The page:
Friday, May 13, 2016

Cleanroom Air Flow Principles

are facilities designed for conducting research or manufacturing products that require extremely clean environments. Typically, cleanrooms employ a broad range of techniques to prevent air particles, bacteria, and other contaminants from entering the workspace, often by means of employee dress code and washing, pass-thru lockers and chambers, and intensive detail to cleaning. However, one of the major forces keeping a cleanroom particle free is the air filter system. Cleanrooms employ many different types of filters, including HEPA filters and ULPA filters, but there are two standard air flow patterns that are consistently used: laminar flow and turbulent flow.

Cleanroom Basics 
Cleanrooms are necessary for various kinds of scientific research that require particle- and bacteria-free environments. For example, when scientists grow cultures, it is important to reduce the introduction of other bacteria so that results will not be compromised. Manufacturing various kinds of products like microprocessors also requires particle-free environment, because even a human hair contacting the small chips of a microprocessor can inhibit or destroy functionality.
Cleanrooms are either hard- or soft-walled. A hard wall cleanroom is a permanent structure or part of a larger permanent structure, while a soft wall cleanroom can be transported or augmented depending on requirements, and primarily exists within a larger, permanent structure. Modular, soft wall cleanrooms are needed for medical emergencies or when smaller runs of environment-sensitive materials are produced within a larger facility.
Cleanrooms are graded depending on how clean the air in the facility is. There are two standards used for this determination: the ISO and United States federal standards. ISO grades are numbered sequentially, advancing from 1. A cleanroom graded ISO 1 contains ten or fewer particles per 0.1 micrometer cubed area. A cleanroom graded ISO 2 contains 100 or fewer particles per 0.1 micrometer cubed area. The rest of the series feature the amount of particles rising by a factor of 10 per level. US federal standards are numbered 10, 100, 1000, etc., with the lower class number representing a cleaner facility. Class 1 cleanrooms have one or fewer particles per 0.5 micrometer cubed area. Class 10 cleanrooms have 10 or fewer particles per 0.5 micrometer cubed area. Ascending class grades rise by a factor of 10.
Because people often work in cleanrooms, they are required to follow dress and behavior guidelines to limit the amount of particles they will bring into a cleanroom or particles they will shed while working in the environment. Workers must change from street clothes into specially designed outfits, often with full hood coverings, gloves, and breathing masks. Workers must also enter through an air shower to eliminate remaining particles on the cleanroom suit, and then pass items into the cleanroom through a small chamber that prevents outside air from entering the clean environment.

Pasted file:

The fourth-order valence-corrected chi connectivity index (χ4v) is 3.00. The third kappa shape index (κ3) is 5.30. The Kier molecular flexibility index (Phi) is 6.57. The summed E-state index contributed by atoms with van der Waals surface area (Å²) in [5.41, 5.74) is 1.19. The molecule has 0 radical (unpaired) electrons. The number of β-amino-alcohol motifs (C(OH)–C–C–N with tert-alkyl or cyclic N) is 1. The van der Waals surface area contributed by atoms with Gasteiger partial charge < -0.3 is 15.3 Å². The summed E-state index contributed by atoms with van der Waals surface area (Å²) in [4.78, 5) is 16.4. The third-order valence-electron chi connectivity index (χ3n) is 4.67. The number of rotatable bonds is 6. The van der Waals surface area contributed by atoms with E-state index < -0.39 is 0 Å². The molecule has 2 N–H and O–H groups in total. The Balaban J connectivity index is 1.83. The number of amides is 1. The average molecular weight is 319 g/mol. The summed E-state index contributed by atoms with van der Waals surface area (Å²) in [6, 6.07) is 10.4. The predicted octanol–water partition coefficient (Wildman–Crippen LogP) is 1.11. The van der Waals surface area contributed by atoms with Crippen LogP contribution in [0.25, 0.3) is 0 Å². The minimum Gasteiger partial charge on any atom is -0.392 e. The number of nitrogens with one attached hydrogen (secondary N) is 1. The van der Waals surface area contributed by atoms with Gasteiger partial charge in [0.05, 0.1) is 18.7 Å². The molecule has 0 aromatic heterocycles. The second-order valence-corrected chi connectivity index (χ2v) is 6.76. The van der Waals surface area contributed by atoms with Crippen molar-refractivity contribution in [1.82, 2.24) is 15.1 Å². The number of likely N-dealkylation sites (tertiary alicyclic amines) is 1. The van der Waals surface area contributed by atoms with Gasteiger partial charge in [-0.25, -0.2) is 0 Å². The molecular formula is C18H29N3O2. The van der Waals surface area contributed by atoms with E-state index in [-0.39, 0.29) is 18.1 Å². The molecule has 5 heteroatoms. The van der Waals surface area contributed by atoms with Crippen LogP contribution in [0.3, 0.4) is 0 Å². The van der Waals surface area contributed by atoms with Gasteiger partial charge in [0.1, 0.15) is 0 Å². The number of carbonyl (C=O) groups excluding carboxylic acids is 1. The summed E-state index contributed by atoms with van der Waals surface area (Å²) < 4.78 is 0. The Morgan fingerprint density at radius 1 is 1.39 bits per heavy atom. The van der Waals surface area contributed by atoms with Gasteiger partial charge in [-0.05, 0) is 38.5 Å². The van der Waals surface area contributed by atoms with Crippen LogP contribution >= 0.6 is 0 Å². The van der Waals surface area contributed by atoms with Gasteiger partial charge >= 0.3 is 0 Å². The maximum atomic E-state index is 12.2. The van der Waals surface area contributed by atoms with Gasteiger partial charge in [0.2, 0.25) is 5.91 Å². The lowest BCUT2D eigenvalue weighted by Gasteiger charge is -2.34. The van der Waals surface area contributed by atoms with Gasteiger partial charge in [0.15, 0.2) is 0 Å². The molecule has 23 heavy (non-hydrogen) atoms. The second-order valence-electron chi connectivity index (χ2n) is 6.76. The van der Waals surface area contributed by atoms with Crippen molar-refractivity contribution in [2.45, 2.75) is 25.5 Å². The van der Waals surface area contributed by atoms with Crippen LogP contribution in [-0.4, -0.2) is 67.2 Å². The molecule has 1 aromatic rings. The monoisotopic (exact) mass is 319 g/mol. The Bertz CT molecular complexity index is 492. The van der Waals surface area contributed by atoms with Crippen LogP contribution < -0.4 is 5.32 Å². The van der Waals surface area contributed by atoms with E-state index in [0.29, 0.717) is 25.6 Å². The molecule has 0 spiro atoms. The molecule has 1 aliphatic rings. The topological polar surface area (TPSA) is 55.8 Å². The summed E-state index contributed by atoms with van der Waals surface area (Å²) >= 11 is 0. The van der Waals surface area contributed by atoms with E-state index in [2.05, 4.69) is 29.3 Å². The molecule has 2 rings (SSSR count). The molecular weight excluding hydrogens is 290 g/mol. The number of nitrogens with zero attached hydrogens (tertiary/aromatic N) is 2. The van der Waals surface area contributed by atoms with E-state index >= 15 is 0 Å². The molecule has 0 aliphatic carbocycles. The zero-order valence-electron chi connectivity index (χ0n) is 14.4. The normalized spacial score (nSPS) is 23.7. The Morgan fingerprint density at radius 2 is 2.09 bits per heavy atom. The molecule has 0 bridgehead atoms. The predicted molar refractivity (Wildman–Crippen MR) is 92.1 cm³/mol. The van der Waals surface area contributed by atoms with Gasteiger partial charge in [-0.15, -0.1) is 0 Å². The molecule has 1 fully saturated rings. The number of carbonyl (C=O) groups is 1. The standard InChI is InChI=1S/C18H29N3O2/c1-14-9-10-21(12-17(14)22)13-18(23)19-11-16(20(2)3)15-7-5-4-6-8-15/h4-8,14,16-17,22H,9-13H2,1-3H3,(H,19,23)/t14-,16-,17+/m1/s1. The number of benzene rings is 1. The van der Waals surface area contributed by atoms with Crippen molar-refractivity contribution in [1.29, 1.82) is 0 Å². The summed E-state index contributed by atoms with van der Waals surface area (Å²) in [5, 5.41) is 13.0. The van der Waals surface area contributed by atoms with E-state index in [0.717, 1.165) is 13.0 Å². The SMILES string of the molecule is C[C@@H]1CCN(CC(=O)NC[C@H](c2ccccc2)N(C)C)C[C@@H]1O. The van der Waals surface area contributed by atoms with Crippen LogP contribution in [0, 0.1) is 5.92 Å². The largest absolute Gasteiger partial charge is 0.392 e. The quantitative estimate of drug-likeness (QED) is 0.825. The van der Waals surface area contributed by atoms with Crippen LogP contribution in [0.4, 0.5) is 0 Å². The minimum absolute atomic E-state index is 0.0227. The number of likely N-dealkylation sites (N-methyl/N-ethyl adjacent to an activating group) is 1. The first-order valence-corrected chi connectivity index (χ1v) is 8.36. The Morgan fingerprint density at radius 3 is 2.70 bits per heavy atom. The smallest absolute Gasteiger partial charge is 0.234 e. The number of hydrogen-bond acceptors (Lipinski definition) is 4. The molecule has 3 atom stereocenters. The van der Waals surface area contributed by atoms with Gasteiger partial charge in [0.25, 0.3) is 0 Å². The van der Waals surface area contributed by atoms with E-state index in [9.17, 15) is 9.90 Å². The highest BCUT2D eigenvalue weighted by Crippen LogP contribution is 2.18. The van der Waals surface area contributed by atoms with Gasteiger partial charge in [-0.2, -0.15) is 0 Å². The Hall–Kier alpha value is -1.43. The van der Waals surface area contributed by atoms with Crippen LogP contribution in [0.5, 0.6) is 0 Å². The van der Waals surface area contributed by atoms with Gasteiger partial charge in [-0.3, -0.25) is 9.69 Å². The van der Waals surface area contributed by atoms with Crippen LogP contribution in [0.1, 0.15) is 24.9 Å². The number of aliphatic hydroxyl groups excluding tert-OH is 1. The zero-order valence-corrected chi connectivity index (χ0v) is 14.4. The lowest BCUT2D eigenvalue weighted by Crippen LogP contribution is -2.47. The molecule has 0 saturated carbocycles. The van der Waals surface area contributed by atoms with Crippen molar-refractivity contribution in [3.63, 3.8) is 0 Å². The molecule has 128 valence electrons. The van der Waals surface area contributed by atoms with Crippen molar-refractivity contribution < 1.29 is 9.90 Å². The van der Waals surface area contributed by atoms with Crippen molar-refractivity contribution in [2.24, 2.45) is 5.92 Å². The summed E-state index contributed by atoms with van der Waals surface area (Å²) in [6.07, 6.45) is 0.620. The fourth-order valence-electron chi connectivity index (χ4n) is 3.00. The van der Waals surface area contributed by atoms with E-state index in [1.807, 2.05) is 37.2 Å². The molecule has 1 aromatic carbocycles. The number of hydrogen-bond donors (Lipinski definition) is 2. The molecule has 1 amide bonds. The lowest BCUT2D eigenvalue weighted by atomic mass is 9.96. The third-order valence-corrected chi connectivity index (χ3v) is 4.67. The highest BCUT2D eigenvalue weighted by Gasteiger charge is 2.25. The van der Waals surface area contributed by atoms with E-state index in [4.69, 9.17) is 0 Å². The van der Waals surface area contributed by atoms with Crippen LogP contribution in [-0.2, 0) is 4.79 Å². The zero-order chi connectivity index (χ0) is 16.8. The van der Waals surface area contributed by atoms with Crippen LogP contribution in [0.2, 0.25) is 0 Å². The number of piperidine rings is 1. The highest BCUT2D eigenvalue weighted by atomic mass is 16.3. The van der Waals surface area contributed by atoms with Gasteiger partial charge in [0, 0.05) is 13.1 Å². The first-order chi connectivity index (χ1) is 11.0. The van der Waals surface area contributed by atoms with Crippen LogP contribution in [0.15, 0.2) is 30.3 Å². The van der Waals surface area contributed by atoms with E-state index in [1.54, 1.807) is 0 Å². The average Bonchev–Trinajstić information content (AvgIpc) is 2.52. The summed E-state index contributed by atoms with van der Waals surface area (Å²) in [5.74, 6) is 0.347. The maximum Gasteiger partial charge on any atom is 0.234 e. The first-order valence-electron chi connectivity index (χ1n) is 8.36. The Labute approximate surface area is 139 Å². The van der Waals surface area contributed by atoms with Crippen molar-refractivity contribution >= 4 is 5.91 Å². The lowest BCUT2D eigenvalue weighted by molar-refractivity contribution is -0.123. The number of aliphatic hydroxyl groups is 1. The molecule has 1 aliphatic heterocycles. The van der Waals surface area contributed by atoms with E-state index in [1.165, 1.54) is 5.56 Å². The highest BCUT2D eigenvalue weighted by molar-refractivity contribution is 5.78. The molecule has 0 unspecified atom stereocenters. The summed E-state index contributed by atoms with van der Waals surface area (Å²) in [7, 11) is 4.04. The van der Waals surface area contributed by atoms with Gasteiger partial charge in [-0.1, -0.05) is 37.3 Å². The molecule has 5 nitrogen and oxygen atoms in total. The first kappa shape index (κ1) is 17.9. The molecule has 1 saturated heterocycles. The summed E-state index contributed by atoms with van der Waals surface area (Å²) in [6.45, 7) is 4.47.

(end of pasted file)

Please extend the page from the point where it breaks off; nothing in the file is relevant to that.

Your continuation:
Cleanroom Air Filtration
Cleanrooms employ air filtration to limit the particles in the environment air. Typically, this is through the use of either a highly efficient particulate air (HEPA) or ultra low particulate air (ULPA) filter. These filters can remove roughly 99.9 percent of all microparticles in room air by applying either laminar air flow or turbulent air flow techniques to the environment air.
Laminar air flow refers to air that flows in a straight, unimpeded path. Unidirectional flow is maintained in cleanrooms through the use of laminar air flow hoods that direct air jets downward in a straight path, as well as cleanroom architecture that ensures turbulence is lessened. Laminar air flow utilizes HEPA filters to filter and clean all air entering the environment. Laminar filters are often composed of stainless steel or other non-shed materials to ensure the amount of particles that enter the facility remains low. These filters usually compose roughly 80 percent of the ceiling space. Cleanrooms employing laminar air flow are typically referred to as Unidirectional Airflow Cleanrooms.
Non-unindirectional airflow cleanrooms utilize turbulent airflow systems to clean particulate air and maintain a clean environment. While laminar air flow filters are often a component of turbulent airflow systems, they are not the only systems employed. The entire enclosure is designed to use laminar flow and random, non-specific velocity filters to keep the air particle-free. Turbulent airflow can cause particle movement that can be difficult to separate from the rest of the air, but non-unidirectional airflow systems count on this random movement to move particles from the air through the filter.

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